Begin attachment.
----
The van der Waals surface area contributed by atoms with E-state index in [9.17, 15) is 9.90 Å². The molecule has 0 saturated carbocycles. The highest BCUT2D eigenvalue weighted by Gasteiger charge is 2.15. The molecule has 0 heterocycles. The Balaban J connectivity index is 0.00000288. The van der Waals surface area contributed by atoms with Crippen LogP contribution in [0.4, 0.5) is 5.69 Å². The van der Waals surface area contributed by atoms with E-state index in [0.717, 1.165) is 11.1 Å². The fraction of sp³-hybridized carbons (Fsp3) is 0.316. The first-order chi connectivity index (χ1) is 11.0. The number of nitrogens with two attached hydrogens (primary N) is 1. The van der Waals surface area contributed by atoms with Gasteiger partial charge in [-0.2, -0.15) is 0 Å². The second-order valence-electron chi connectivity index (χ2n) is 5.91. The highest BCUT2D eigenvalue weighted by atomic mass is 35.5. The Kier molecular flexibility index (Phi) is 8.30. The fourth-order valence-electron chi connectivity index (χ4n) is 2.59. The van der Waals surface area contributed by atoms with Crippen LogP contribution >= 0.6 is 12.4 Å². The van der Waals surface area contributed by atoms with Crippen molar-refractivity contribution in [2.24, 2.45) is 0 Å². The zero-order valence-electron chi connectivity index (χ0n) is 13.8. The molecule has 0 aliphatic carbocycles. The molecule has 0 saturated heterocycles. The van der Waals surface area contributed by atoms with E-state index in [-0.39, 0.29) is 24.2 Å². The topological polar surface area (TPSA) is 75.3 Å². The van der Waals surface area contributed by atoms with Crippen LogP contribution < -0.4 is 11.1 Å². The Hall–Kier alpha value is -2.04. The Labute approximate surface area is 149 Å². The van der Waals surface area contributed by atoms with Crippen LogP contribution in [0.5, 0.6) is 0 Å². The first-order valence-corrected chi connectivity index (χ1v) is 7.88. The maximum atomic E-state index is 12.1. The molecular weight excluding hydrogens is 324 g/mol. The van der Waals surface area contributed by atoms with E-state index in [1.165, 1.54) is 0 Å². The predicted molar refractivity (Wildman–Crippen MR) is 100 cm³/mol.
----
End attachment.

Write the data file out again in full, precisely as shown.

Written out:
The van der Waals surface area contributed by atoms with E-state index in [9.17, 15) is 9.90 Å². The molecule has 0 saturated carbocycles. The highest BCUT2D eigenvalue weighted by Gasteiger charge is 2.15. The molecule has 0 heterocycles. The Balaban J connectivity index is 0.00000288. The van der Waals surface area contributed by atoms with Crippen LogP contribution in [0.4, 0.5) is 5.69 Å². The van der Waals surface area contributed by atoms with E-state index in [0.717, 1.165) is 11.1 Å². The fraction of sp³-hybridized carbons (Fsp3) is 0.316. The first-order chi connectivity index (χ1) is 11.0. The number of nitrogens with two attached hydrogens (primary N) is 1. The van der Waals surface area contributed by atoms with Gasteiger partial charge in [-0.2, -0.15) is 0 Å². The second-order valence-electron chi connectivity index (χ2n) is 5.91. The highest BCUT2D eigenvalue weighted by atomic mass is 35.5. The Kier molecular flexibility index (Phi) is 8.30. The fourth-order valence-electron chi connectivity index (χ4n) is 2.59. The van der Waals surface area contributed by atoms with Crippen LogP contribution >= 0.6 is 12.4 Å². The van der Waals surface area contributed by atoms with Crippen molar-refractivity contribution in [2.24, 2.45) is 0 Å². The zero-order valence-electron chi connectivity index (χ0n) is 13.8. The molecule has 0 aliphatic carbocycles. The molecule has 0 saturated heterocycles. The van der Waals surface area contributed by atoms with E-state index in [-0.39, 0.29) is 24.2 Å². The topological polar surface area (TPSA) is 75.3 Å². The van der Waals surface area contributed by atoms with Crippen LogP contribution < -0.4 is 11.1 Å². The Hall–Kier alpha value is -2.04. The Labute approximate surface area is 149 Å². The van der Waals surface area contributed by atoms with Crippen LogP contribution in [0.5, 0.6) is 0 Å². The first-order valence-corrected chi connectivity index (χ1v) is 7.88. The maximum atomic E-state index is 12.1. The molecular weight excluding hydrogens is 324 g/mol. The van der Waals surface area contributed by atoms with E-state index in [1.165, 1.54) is 0 Å². The predicted molar refractivity (Wildman–Crippen MR) is 100 cm³/mol.